It’s been six months since the Merrimack Valley disaster, and for the first time we are hearing from the incoming president of Columbia Gas.
“We are never going to let this happen again,” Mark Kempic said.
Kempic is currently the company’s chief operating officer and is set to take over the top spot on May 1. He sat down with NBC10 Boston from the company’s Lawrence operations center on Friday.
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Columbia Gas says they’ve replaced about 45 miles of pipeline, replaced appliances in hundreds of homes and businesses, and restored gas service to the area.
This spring they plan to replace about 900 heating appliances in homes and they say they’re putting over-pressurization detection devices on all of their state-wide systems. The company says all of it has cost them more than $1 billion.
Kempic says rate hikes aren’t being considered right now.
“At this point we haven’t even considered recovery of any of these dollars. Any rate concerns are far, far down the road,” he said. “Our primary goal now is to make our customers feel comfortable in their homes and trust us again that we will deliver safe and reliable service.”
The incoming president is also defending the company’s claims process, telling us they’ve completed 96-percent of claims and paid out $90 million. In recent days some small businesses have said they have not received the full amount they were expecting from Columbia Gas.
“We do everything we can to get customers back into the place they would have been if not for the September 13 incident,” said Kempic.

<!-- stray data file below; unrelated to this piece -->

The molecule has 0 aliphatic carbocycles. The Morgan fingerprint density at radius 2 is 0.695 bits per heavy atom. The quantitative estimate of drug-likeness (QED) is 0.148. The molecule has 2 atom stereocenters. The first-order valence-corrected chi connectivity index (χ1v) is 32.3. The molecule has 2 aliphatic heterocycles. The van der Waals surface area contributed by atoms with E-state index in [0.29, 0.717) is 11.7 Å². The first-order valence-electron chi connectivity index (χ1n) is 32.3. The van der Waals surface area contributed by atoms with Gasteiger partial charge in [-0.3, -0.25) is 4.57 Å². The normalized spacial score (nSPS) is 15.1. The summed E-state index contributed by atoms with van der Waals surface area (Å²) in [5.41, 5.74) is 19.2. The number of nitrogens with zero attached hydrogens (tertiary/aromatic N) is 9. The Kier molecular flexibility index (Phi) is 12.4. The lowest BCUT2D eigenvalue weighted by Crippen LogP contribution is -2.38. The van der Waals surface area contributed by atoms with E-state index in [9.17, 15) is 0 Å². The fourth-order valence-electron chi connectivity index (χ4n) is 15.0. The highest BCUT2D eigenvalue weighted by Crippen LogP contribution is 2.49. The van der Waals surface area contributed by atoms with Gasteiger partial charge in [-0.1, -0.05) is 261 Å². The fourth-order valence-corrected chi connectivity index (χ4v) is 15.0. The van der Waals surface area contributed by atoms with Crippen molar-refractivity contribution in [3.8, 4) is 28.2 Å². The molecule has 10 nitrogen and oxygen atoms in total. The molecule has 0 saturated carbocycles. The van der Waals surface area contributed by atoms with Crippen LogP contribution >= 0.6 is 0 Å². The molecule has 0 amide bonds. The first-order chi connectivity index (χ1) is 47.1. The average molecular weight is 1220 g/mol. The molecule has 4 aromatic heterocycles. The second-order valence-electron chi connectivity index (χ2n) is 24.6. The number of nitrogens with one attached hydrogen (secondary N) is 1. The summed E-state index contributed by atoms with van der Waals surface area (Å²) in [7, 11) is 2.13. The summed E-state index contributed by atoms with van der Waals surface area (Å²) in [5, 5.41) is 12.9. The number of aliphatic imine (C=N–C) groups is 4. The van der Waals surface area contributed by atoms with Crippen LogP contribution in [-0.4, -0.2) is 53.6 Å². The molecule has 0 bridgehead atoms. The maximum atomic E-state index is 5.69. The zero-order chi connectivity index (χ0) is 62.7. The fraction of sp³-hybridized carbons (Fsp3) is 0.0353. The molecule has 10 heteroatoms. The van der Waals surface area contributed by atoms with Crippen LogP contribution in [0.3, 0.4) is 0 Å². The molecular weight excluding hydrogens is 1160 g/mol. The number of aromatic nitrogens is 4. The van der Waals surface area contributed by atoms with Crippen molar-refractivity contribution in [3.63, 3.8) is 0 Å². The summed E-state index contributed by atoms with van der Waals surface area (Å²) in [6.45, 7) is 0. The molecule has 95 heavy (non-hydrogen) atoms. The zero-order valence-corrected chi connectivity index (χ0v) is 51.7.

The NTSB is continuing their investigation into the explosions that left one dead and injured more than two dozen. A preliminary report cited over-pressurization as a cause. In December, the NBC10 Boston Investigators talked with former long-time Columbia Gas employee Bart Maderios, who said he warned top management in the months before the explosions that policy and staff changes could lead to catastrophe.
Kempic said he couldn’t comment on any issue that’s being investigated, but he does say the culture at the company has changed since the explosions.
“What we are trying to do is to encourage employees to continue to speak up and to work with the communities and to involve the communities to a greater degree than in the past,” Kempic said.
On Saturday, members of the community will get to ask questions of their own.
Kempic and other Columbia Gas leaders will hold meetings in Lawrence, Andover and North Andover at the following locations:
Andover Saturday, March 9 9:00 - 11:00 a.m. Doherty Middle School 50 Bartlet Street Andover, MA 01810
Lawrence Saturday, March 9 12:00 - 2:00 p.m. Lawrence High School 70-71 N Parish Road Lawrence, MA 01843
North Andover Saturday, March 9 3:00 - 5:00 p.m. North Andover Senior Center 120 R Main Street North Andover, MA 01845